• Land plans
Sunday’s Garden Island News article titled “Lingle Wants Agricultural Land Zoning Redefined” brought me to write this letter.
We all know that “King Sugar” is dead and will no longer be the economic engine it was in the past. On Maui and Ohau they know that drinkable water will be the most critical single resource for the future population of Hawaii. And we all should know that the current and simplistic economic model of industrial nations based on economic growth and unlimited resource consumption is bankrupt.
With this in mind it seems remarkable that Governor Lingle, as Hawaii’s elected leader, would turn a blind eye on our long term need to move to a sustainable and self-sufficient economy.
Converting farmland to gated estates for millionaires does nothing to improve our economy. Just remember the case of John Wooten, of Anahola, who wished to farm in an agricultural subdivision on Kauai and has been rebuffed by his upscale neighbors because he was spoiling their view with fruit trees. Also remember Lingle’s veto of Senate Bill 205, designed to strengthen enforcment of agricultural use of agricultural lands that was designed to help people like Mr. Wooten.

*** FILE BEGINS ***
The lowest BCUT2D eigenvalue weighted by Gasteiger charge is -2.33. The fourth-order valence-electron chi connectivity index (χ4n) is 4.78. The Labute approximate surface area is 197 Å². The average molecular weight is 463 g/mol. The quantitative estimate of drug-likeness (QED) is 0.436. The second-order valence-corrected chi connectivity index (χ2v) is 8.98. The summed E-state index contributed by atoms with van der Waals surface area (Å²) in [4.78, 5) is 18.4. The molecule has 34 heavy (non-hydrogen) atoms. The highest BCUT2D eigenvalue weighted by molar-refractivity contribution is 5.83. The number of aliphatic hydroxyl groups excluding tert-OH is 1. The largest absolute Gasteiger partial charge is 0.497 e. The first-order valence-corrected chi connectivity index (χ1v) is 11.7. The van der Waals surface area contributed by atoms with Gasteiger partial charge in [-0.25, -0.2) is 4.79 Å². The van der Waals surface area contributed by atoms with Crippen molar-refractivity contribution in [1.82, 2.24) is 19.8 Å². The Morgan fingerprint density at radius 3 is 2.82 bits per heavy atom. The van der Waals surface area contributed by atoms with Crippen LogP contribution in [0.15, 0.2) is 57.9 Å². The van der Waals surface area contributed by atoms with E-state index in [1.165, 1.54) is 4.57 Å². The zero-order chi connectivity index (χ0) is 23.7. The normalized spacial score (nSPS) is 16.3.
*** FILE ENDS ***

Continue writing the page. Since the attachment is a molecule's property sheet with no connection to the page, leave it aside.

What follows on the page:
Lingle and the developers are right when arguing that the 1,550 acre Big Island site of Hokulia has never been in agricultural use and should not be considered ag land. But they are wrong about letting it be used for 750 luxury homes and a golf course. Hokulia should be considered open space wilderness and un-developable. Converting bare lava rock to golf courses and multimillion dollar homes is like building a resort on the moon. It is not worth the effort or in the interest of Hawaii to waste precious water to make more money for Japan Airlines and Arizona developer Lyle Anderson.
Don’t our leaders have better vision for the future than gated communities in suburbia? High tech industry is fine, but our existing farmland can fulfill many low tech solutions to growing problems. We can grow hardwood forests, grow corn diesel fuel, grow our own food, and grow exportable cash crops like coffee. Unless we do that, there can be little hope Hawaii will have a healthy economy or a happy people.
I suggest that Lingle support efforts to conserve productive land designated for agricultural use and promote a new and sustainable economy on that land. She should look into setting aside some ag land as wilderness. We should not encourage population growth, but find inexpensive housing for those here now. the Hawaiian idea of “wao kanaka” and “wao akua”: a proper place for the people and a proper place for nature. If we cannot create a stable self-sufficient community here in Hawaii (especially Kauai), there is little hope for mankind.
Juan Wilson, Architect